2
$\begingroup$

Let $E$ be an elliptic curve, given by a Weierstrass equation $y^2 + a_1 x y + a_3 y = x^3 + a_2 x^2 + a_4 x + a_6$.

If $P = (x, y)$ is a point on $E$ and $n$ is a (positive) integer, then the point $nP$ has coordinates $(x_n, y_n)$, which can be expressed as: $$x_n = \frac{F_n(x)}{G_n(x)}, y_n = \frac{U_n(x)}{V_n(x)}y,$$ where $F_n, G_n, U_n, V_n$ are polynomials in $x$.

It SEEMS that:

  1. $F_n$ has degree $n^2$, leading coeffcient $1$, and all other coefficients are polynomials of $a_1, \cdots, a_6$;
  2. $G_n$ has degree $n^2 - 1$, leading coefficient $n^2$, and all other coefficients are polynomials of $a_1, \cdots, a_6$;
  3. $U_n$ and $V_n$ have same degree $m$, given by: $$ m = \begin{cases} 3n^2/2, & 2 \mid n; \\ 3(n^2 - 1)/2, & 2 \nmid n.\end{cases}$$

I checked these results for some random curves and small values of $n$.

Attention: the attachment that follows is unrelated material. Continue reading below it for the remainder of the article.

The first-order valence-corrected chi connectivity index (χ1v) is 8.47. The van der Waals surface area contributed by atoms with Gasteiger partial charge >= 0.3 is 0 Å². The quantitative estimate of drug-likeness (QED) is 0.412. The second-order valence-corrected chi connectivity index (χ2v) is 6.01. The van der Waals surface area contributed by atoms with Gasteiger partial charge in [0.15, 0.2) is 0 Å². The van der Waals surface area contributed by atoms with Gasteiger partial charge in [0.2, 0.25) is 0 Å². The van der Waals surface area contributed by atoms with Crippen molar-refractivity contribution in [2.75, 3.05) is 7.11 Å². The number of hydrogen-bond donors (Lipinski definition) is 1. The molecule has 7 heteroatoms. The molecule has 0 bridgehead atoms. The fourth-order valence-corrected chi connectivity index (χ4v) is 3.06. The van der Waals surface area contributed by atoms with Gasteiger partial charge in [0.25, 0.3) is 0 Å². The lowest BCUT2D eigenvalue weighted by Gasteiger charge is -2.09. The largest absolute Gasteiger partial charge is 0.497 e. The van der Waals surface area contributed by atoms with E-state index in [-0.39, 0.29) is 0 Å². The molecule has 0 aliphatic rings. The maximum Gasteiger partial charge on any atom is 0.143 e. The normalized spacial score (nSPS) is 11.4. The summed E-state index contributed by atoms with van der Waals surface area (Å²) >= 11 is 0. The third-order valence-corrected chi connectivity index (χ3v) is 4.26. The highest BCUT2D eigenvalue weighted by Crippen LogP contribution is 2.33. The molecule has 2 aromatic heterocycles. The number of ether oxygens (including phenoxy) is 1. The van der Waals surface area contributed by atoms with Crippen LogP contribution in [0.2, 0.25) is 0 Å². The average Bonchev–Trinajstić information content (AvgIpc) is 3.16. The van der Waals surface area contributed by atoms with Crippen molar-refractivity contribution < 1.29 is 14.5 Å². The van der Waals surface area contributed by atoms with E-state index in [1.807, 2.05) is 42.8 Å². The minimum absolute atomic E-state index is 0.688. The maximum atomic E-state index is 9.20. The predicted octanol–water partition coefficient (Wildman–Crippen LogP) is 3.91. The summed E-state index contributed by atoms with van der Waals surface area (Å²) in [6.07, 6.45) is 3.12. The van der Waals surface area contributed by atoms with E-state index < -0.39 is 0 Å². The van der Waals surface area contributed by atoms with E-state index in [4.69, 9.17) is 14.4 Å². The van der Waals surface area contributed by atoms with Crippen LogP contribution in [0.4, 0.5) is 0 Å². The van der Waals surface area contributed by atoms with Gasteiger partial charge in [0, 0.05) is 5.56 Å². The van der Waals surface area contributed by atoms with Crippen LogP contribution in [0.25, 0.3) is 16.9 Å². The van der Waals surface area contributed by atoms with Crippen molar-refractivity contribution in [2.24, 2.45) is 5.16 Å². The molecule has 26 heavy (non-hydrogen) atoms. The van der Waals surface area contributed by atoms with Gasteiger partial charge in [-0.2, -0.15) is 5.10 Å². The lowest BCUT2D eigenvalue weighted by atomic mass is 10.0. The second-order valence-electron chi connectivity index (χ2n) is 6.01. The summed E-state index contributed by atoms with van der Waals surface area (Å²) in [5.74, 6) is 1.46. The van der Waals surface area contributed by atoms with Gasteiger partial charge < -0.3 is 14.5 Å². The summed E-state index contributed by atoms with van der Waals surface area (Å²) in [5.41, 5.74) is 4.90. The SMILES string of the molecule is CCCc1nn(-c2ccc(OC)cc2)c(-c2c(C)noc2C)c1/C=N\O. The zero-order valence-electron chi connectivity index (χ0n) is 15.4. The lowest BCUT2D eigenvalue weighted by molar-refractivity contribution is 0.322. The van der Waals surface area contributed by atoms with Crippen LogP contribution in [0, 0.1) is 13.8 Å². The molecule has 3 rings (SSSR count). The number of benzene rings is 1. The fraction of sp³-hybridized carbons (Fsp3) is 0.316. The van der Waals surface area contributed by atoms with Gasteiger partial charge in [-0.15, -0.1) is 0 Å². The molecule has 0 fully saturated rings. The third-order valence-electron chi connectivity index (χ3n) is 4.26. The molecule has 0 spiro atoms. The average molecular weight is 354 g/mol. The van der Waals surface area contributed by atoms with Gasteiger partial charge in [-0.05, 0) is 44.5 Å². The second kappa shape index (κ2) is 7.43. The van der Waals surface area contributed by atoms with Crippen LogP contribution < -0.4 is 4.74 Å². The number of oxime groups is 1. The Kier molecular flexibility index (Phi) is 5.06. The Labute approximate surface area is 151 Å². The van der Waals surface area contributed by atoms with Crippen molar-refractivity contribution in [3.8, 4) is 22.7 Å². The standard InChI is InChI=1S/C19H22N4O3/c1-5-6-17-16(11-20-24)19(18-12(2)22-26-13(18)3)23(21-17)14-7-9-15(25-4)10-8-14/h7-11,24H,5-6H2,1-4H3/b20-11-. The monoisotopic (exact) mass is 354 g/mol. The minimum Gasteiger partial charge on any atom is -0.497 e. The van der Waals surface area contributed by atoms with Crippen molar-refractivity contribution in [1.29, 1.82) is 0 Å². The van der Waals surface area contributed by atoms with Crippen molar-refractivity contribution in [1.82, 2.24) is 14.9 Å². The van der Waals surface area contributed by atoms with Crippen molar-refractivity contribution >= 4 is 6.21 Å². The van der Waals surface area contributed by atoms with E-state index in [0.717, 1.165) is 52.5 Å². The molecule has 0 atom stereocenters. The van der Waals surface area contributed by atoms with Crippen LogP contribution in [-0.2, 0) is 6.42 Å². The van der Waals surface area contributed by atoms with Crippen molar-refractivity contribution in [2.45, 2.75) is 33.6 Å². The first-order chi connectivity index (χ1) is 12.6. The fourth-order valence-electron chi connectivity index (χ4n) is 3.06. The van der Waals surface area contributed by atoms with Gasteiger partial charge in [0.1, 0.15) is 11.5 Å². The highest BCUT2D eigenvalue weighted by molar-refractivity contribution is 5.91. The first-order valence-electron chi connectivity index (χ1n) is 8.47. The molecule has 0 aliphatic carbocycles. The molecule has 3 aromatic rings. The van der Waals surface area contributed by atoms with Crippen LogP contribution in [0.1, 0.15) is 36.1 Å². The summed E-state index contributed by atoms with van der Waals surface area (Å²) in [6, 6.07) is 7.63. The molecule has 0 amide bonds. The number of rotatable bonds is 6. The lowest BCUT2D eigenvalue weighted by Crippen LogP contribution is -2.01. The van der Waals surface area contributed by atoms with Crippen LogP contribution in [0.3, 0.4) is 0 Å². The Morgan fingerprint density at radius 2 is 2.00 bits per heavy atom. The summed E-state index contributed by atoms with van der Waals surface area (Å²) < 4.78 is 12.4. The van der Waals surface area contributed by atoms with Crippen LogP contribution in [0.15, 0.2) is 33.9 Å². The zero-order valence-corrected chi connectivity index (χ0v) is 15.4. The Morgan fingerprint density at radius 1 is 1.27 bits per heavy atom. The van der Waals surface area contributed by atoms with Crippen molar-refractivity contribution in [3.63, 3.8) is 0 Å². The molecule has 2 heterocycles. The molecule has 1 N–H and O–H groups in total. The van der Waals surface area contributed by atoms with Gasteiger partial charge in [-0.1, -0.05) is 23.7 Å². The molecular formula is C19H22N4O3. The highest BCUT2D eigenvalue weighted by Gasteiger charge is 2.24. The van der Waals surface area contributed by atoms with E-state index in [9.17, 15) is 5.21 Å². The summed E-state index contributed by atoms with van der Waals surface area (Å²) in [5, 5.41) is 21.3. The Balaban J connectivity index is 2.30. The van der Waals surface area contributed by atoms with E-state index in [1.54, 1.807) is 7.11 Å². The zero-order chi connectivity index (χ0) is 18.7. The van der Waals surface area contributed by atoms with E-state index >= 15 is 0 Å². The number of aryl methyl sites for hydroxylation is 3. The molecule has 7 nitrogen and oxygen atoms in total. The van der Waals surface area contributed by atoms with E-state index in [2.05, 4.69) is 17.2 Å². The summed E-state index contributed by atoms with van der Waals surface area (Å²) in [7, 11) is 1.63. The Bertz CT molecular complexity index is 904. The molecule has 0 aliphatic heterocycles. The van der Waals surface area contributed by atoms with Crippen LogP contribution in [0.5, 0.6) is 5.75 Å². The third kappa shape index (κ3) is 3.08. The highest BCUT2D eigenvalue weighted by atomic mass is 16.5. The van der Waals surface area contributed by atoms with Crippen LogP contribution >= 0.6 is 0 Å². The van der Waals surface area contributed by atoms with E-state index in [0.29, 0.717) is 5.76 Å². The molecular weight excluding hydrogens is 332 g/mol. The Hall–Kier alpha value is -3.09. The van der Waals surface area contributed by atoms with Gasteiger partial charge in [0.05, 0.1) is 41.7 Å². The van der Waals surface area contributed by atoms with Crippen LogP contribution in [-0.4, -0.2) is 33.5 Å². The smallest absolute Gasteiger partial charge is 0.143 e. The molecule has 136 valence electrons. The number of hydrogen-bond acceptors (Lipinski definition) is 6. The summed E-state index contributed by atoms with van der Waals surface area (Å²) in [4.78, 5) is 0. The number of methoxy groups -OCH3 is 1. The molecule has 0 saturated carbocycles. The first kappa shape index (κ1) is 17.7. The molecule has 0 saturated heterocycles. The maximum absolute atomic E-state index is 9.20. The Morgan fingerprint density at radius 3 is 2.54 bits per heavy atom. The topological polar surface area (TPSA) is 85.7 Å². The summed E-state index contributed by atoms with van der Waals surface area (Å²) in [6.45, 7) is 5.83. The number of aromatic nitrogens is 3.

But how can I prove them?


I tried to use the formal group attached to the elliptic curve. It gives some information, but I'm still far from a proof ...

$\endgroup$
  • 6
    $\begingroup$ Did you try to use division polynomials? See in particular exercise 3.7 in Silverman's The arithmetic of elliptic curves. $\endgroup$ – François Brunault Aug 23 '17 at 15:25
  • $\begingroup$ I believe a nice starting point are (very) old formulas for $\wp(nz)$. $\endgroup$ – Alex Gavrilov Aug 26 '17 at 11:29

Your Answer

By clicking “Post Your Answer”, you agree to our terms of service, privacy policy and cookie policy

Browse other questions tagged or ask your own question.